In Which I Sell My First Guitar For A Ferry Ride (To Finland)
It’s 1997, I’m 19 years old. I leave my parental nest and move 1256 kilometers North, to Poland, to study cinema. (My) luck wants that the city where the Film Academy is located is also where my maternal Grandmother lives. My parents find this marvelously convenient and it’s agreed that, until I figure out whether or not I am fit for this film life, I’d stay with her. Trying to describe my Grandmother’s persona in a sentence or two would be unfair to her great complexity, but because this story is not about her let’s just say that If Gary Oldman as Nosferatu in Coppola’s cult-ass Dracula had a female version of himself, that would be my Grandma. Only, with much less hair and absolute zero sex appeal. She’d torture me by waking me up at unsanitary early hours (6 am on Sunday morning!?) because it pissed her off that someone was asleep in the house when she had already risen. She’d prepare meals for me then sit and stare at me making sarcastic remarks about how ugly I look when I chew. Needless to say, she did not allow any bass-playing in her house and as it was not easy to take my guitar and amp out for a jam, for the first whole year of studies there was nada Rock’N’Roll.
In the previous episode of this Tale Of Three Guitars, I told you the story of my first band and our first, and only, epic gig. Click this link if you need to catch up. If, on the contrary, you belong to that crowd of 12 people who DID read it already, you may think that I will now finally tell how did that first date with the seedy bartender go and whether it turned out to be a beautiful love story or not.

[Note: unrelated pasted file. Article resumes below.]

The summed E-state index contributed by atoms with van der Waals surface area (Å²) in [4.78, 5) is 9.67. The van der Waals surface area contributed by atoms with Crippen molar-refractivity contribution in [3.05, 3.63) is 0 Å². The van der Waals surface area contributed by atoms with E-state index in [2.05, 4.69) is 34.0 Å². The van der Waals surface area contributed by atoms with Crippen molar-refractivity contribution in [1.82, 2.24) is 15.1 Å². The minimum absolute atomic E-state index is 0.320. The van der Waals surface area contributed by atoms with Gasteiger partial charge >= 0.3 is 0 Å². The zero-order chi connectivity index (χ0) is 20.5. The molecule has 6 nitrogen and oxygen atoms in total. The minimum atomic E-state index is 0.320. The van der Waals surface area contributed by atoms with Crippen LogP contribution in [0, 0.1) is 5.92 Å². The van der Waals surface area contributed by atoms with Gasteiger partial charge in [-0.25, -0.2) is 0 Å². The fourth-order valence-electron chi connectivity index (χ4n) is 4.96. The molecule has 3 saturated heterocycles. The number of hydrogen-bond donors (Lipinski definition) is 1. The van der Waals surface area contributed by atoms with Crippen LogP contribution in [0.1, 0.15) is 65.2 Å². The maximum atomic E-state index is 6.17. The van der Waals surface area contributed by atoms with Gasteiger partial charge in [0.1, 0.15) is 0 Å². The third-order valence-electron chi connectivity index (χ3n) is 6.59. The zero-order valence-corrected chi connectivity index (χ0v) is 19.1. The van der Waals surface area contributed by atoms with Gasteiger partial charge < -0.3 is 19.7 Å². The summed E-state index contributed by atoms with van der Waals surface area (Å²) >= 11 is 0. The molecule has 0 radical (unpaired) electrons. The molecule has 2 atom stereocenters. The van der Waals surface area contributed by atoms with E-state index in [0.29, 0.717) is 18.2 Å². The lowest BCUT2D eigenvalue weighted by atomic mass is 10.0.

Well, I won’t.
At least, not now. Because this story is about guitars and not boyfriends. All you need to know for the moment is that the bartender trip was real for about six months, marked an important turning point in my youth and then ended up crashing with a miserably hollow thud in a coffee shop behind the train station, over two cappuccinos and a borrowed copy of Kerouac’s The Dharma Bums.
Last time I told you the story of how the love of music awakened in me and how, on a sweaty teenage afternoon, I came to the conclusion my life would *have* to be about playing the bass from that moment on and forever.
Quite a few months went by from that day of awakening to the moment I actually held a bass in my hands. Months that I spent in lucid daydreaming of how incredibly cool I would look on a stage, how confident and mean, rocking the shit out of them strings. How I would pinch them, pick at them, slap them furiously and pace like a wild sexy thing across the stage, adolescent mojo oozing out of my every pore. In my daydreams, the guitar I was holding was black and shiny, fierce, scary, something that only a tough and mighty girl could know how to wrangle. Something like this:
My adventures in Rock’N’Roll started quite askew and not very early at all: I was eleven when my mother decided I must learn to play the piano.
No-one plays the piano in my family. No one plays any other instrument for that matter or is even remotely able to sing, so I have no idea why my mother came to such conclusion. She probably just assumed that, because I seemed to display the buds of creative inclinations, I needed to hold such skill. In order for this to happen, my parents rented a piano which was delivered by three strong men riding a truck and placed right next to our dining table. I believe their idea was I would eventually be able to entertain their guests with sonatas in B-major while they digested their desserts sipping on Fernets.